In this case, the taxpayer provides users with access to ancestry type websites. Customers can subscribe for a certain period. However, this appeal concerns pay as you go (PAYG) access under which sums are paid in return for credits. The taxpayer argued these were vouchers for the purposes of VATA 1994, Schedule 10A and submitted a £400k plus claim for unredeemed credits. The earlier First-tier Tribunal (FTT) found against the taxpayer on the basis that the receipt issued on purchase did not constitute a face value voucher, highlighting the lack of value on the face of the voucher and the difficulty in pricing the balance of unexpired units as the rationale for its decision. The Upper Tribunal (UT) disagreed with the FTT and allowed the taxpayer’s appeal. The taxpayer’s claim ran up to May 2012, when the new Single Purpose Vouchers rules were introduced.
The UT considered that there were three key issues:
The nature of the supply? The earlier FTT had agreed with HMRC that by purchasing PAYG credits users purchased a ‘package’, including the right to search, view and download documents (if desired). The UT disagreed, noting that the search facility was free. In its view, what the customer buys is the right to access individual documents, as and when he chooses to do so, up to the limit of the credits purchased by him. Therefore, the service is only provided or supplied when the individual documents are accessed.
Was the credit a face value voucher? The earlier FTT concluded that the document issued on purchase was no more than a receipt and was not a face value voucher. The UT agreed with the FTT that the credits met the first two requirements in Sch 10A, para 1 that they were a token, stamp or voucher (in electronic form); and represented a right to receive goods or services.
The FTT found, however, that the voucher did not represent the right to receive services ‘to the value of the amount stated on or in it’. The UT believed the FTT’s reasoning was based on the fact that a customer could not readily ascertain the monetary value of the credits in his account and if the credits were a gift the customer would not know the monetary value at all. The UT disagreed, finding the fact that the website recorded a balance in terms of credits rather than money, does not affect this. In reaching the conclusion that the credit was a face value voucher, the UT also added that it had no issue with the condition that the amount is ‘stated on it or recorded on it.’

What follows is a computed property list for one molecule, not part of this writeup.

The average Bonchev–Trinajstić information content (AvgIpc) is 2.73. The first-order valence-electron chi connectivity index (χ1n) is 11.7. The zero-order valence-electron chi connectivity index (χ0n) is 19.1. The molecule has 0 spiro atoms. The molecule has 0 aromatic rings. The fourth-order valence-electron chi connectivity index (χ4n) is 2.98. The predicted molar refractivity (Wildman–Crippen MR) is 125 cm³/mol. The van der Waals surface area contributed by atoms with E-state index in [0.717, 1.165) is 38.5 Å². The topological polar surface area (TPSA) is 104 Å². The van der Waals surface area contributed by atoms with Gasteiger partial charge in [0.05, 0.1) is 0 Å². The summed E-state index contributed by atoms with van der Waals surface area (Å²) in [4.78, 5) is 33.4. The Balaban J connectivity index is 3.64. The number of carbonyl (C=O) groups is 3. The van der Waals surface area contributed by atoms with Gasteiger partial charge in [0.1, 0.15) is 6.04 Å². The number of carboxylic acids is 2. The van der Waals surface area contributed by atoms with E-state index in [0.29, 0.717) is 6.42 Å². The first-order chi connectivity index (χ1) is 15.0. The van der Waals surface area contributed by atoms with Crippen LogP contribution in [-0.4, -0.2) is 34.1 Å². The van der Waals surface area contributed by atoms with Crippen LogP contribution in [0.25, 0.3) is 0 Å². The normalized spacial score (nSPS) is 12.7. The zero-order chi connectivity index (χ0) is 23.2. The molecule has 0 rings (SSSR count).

Was the purchase of the credit a prepayment for the services? Having found for the taxpayer on issues 1 and 2, the taxpayer’s appeal was allowed. However, the UT addressed this third issue in the event that its conclusions above are overturned on appeal. The earlier FTT had concluded that the amounts paid to purchase credits were prepayments. The UT again disagreed with the FTT. The UT observed that at the time the credits were purchased the goods or services to which the customer is entitled and which he will use the credits to pay for are not fixed or clearly identified. The UT noted that different documents or categories of documents have different prices and prices can change. Therefore, the UT concluded that there was not a prepayment and the taxpayer would have still succeeded even if it had lost on the face value voucher point. To access the decision click here.
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